Giant's Causeway and Carrick-a-Rede Rope Bridge, Northern Ireland - Most Famous Naturally Formed Basalt Columns

Giant's Causeway is obviously the most exceptional landmark of Northern Ireland. Looking at the hexagonal basalt columns, of different height and size, with perfectly even sides, it's difficult to believe that they were formed only by natural processes. Their resemblance to ancient ruins may lead you to believe that some mystical beings created this phenomenon a long time ago. No wonder, in the course of the centuries, many legends and myths came into existence in relation to the origin of the eerie formations. Moreover, not far away from Giant's Causeway, you can walk over the famous Carrick-a-Rede rope bridge and admire the cliffs, crashing waves and rugged coastline.

 

How to get to Giant's Causeway

 

Giant's Causeway basalt column, 6 km (4 mile) coastline is located in county Antrim. The easiest way is to drive, Ireland is not that big, so you can reach it from Dublin (263 km/160 miles) - 3 hour drive or Belfast (100 km/60 miles) - 1 hour 30 minutes. If you don't have a chance to drive, there are many tours from Dublin or Belfast you can choose from. If you want to depart from Dublin, a day tour will cost you around 60 EUR (67 USD). From Belfast, it's considerably cheaper - around 25 GBP (35 EUR/39 USD). The tours include also the Carrick-a-Rede bridge in their itineraries. If you wish to visit only the Giant's Causeway - you can do so by public transport. From Belfast, take a bus or train to Coleraine and then another bus (Ulsterbus 172) to Giant's Causeway visitor center.

 

Giant's Causeway - How was it formed

 

The spectacular basalt pillars of Giant's Causeway (there are over 40 000 of them!) were formed as the result of a prehistoric volcano eruption many millennia years ago. Most of them are hexagonal, but some have 5,7 or even 8 sides. During volcanic activity within the area, the lava flow was immediately cooled by the waves of the ocean. Following the eruption, liquid basalt layers were formed into the shape of columns and the extremely high pressure created the polygonal structure. First documented in the 17th century, Giant's Causeway entered the UNESCO list in 1986.

 

 Giant's Causeway

Giant's Causeway

 Giant's Causeway

Giant's Causeway

 The cliffs around

The cliffs around

 Giant's Causeway

Giant's Causeway

 Giant's Causeway

Giant's Causeway

 Giant's Causeway

Giant's Causeway

 Giant's Causeway

Giant's Causeway

 View from the top of the cliff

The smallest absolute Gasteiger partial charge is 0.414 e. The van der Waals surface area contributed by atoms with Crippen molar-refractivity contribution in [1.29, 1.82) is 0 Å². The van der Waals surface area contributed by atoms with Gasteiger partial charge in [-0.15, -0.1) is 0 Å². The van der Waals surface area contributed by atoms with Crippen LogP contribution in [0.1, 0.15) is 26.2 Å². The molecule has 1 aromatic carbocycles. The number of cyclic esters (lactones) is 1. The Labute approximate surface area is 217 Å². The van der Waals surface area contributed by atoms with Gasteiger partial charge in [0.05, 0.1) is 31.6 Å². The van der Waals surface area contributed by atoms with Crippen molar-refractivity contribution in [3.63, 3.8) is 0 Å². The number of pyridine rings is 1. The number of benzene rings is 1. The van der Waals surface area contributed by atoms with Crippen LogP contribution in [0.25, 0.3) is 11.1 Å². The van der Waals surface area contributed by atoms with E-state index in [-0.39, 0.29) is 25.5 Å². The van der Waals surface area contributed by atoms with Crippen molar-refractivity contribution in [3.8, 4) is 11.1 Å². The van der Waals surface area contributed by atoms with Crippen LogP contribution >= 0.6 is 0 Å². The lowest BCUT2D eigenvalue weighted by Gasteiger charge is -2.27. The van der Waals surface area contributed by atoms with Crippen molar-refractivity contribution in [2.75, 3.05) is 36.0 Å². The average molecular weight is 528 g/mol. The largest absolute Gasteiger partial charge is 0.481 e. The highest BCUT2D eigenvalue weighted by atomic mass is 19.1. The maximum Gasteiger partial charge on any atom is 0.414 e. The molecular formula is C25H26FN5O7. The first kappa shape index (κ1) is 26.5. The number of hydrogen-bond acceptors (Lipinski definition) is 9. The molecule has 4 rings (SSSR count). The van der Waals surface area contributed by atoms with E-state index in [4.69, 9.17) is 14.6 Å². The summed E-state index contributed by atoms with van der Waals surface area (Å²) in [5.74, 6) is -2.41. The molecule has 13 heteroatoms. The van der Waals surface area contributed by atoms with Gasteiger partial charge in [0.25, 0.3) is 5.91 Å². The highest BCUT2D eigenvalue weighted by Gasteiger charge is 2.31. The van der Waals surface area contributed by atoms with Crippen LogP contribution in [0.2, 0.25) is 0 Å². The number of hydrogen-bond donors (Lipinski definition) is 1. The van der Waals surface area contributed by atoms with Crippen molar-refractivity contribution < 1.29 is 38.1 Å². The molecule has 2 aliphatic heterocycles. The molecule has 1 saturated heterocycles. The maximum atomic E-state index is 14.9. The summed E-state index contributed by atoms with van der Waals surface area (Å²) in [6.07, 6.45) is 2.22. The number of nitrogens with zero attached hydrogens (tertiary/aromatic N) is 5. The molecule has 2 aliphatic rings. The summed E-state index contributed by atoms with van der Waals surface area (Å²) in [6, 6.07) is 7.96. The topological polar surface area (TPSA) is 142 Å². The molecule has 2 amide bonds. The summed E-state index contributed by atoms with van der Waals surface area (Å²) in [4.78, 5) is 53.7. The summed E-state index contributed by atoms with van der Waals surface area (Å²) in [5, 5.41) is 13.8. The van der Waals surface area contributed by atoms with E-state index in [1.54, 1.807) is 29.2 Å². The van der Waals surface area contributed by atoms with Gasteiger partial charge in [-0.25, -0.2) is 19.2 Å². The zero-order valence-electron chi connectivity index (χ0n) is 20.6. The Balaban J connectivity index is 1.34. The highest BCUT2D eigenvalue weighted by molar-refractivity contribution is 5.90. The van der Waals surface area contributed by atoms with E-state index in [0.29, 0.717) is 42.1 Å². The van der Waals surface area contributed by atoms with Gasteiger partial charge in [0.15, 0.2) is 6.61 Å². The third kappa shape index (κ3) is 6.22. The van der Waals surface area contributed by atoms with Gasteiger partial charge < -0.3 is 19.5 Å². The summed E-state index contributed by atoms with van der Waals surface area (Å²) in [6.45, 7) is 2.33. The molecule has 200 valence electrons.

View from the top of the cliff

 View from the top of the cliff

View from the top of the cliff

 Ciant's Causway coast

Ciant's Causway coast

 Giant's boot

Giant's boot

 Gorse - yellow flowers

Gorse - yellow flowers

 

Legends and myths

 

The most popular legend has it that the columns were built by a giant (thus Giant's Causeway). It was to serve as a road via the ocean - connecting it with the other side - the Scottish island of Staffa, where one can find identical formations. The Irish giant, named Fion MacCool was challenged to a duel by another giant - from Scotland - Benandonner. To make it possible to meet, Fion made the causeway across the sea. Benandonner turned out to be extremely gargantuan so Fion returned to Ireland in panic and wife disguised her poor husband as a baby. The Scottish giant, after having seen the baby, decided to retreat as he figured that if the baby is that huge, its father must be truly massive. Fleeing the coast of Ireland, Benandonner destroyed the causeway. There are a few interesting rock formations that "prove" that the story was real - like for example "the giant's boot".

 

Visiting Giant's Causeway

 

To visit Giant's Causeway, you must go through the visitor center and pay the entry fee - 9 GBP (13 EUR/14 USD). Children pay half. Then, after a short walk you can enjoy this extraordinary natural phenomenon. As a matter of fact, such basalt columns are also located in different countries, I've seen them in Reynisfjara in Iceland and Ihlara Valley in Turkey - they were also spectacular but they didn't appear in such large numbers as at Giant's Causeway.

The columns themselves look extraordinary - it really makes you think that the local people made them just to attract tourists into the barren, empty area. They look so perfect.

There are a few trails in the area and it's a good idea to hike one - the view from the top is simply amazing. The Irish weather can be frustrating - within an hour you can experience sunshine, wind, rain, hail and sunshine again. It can be annoying but I was lucky enough to witness a beautiful rainbow over the Giant's Causeway.

 

Carrick-a-Rede Rope Bridge

 

Carrick-a-Rede is located around 10 km west from Giant's Causeway. It's an amazing rope bridge between two cliff and the island of Carrickarede. It offers dramatic views over the coastline - but be cautious because of the wind! The entry fee is unfortunately quite pricey (I think way too pricey) - around 6 GBP (8.50 EUR, 9.40 USD). The bridge is 20 meters (65 ft.) long and it's height is 30 meters (100 ft.).

In the past, the bridge was used by fishermen in salmon fishing season, but unfortunately there are very few salmon left nowadays, so now it serves only as an attraction for tourists.

The sea around has an exceptionally beautiful color and you'll enjoy the views for sure!

 

 Beautiful cliffs at Carrick-a-Rede

Beautiful cliffs at Carrick-a-Rede

 Carrick-a-Rede cliffs

Carrick-a-Rede cliffs

 Carrick-a-Rede rope bridge

Carrick-a-Rede rope bridge

 Carrick-a-Rede rope bridge

Carrick-a-Rede rope bridge

 View from the bridge

View from the bridge

 Cliffs seen from the bridge

Cliffs seen from the bridge

 Coast around Carrick-a-Rede

Coast around Carrick-a-Rede

 

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